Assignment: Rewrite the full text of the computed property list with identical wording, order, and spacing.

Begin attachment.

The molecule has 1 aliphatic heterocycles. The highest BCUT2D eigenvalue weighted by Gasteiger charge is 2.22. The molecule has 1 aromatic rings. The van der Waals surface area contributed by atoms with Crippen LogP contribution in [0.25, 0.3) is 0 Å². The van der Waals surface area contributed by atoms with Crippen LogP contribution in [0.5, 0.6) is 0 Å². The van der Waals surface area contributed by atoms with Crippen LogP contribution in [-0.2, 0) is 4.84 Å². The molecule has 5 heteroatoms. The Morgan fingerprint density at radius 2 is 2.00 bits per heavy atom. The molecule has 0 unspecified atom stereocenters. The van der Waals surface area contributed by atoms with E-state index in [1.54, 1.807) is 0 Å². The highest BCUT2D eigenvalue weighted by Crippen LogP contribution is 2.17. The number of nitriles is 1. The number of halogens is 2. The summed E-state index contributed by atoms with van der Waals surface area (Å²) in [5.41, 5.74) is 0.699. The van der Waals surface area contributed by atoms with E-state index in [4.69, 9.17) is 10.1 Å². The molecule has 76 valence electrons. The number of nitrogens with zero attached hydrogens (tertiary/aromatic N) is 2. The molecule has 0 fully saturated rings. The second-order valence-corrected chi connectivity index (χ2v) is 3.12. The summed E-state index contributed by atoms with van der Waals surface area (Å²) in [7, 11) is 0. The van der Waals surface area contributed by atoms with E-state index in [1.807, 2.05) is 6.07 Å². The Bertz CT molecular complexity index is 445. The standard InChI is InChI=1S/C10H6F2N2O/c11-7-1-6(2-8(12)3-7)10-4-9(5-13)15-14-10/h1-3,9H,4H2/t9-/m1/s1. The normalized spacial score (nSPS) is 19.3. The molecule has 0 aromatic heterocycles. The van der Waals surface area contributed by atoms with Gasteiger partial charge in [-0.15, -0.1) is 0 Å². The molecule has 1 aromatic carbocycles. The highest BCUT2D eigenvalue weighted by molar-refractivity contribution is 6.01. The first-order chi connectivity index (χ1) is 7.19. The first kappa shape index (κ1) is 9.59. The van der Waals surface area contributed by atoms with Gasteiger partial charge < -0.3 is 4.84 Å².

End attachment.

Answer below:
The molecule has 1 aliphatic heterocycles. The highest BCUT2D eigenvalue weighted by Gasteiger charge is 2.22. The molecule has 1 aromatic rings. The van der Waals surface area contributed by atoms with Crippen LogP contribution in [0.25, 0.3) is 0 Å². The van der Waals surface area contributed by atoms with Crippen LogP contribution in [0.5, 0.6) is 0 Å². The van der Waals surface area contributed by atoms with Crippen LogP contribution in [-0.2, 0) is 4.84 Å². The molecule has 5 heteroatoms. The Morgan fingerprint density at radius 2 is 2.00 bits per heavy atom. The molecule has 0 unspecified atom stereocenters. The van der Waals surface area contributed by atoms with E-state index in [1.54, 1.807) is 0 Å². The highest BCUT2D eigenvalue weighted by Crippen LogP contribution is 2.17. The number of nitriles is 1. The number of halogens is 2. The summed E-state index contributed by atoms with van der Waals surface area (Å²) in [5.41, 5.74) is 0.699. The van der Waals surface area contributed by atoms with E-state index in [4.69, 9.17) is 10.1 Å². The molecule has 76 valence electrons. The number of nitrogens with zero attached hydrogens (tertiary/aromatic N) is 2. The molecule has 0 fully saturated rings. The second-order valence-corrected chi connectivity index (χ2v) is 3.12. The summed E-state index contributed by atoms with van der Waals surface area (Å²) in [7, 11) is 0. The van der Waals surface area contributed by atoms with E-state index in [1.807, 2.05) is 6.07 Å². The Bertz CT molecular complexity index is 445. The standard InChI is InChI=1S/C10H6F2N2O/c11-7-1-6(2-8(12)3-7)10-4-9(5-13)15-14-10/h1-3,9H,4H2/t9-/m1/s1. The normalized spacial score (nSPS) is 19.3. The molecule has 0 aromatic heterocycles. The van der Waals surface area contributed by atoms with Gasteiger partial charge in [-0.15, -0.1) is 0 Å². The molecule has 1 aromatic carbocycles. The highest BCUT2D eigenvalue weighted by molar-refractivity contribution is 6.01. The first-order chi connectivity index (χ1) is 7.19. The first kappa shape index (κ1) is 9.59. The van der Waals surface area contributed by atoms with Gasteiger partial charge < -0.3 is 4.84 Å².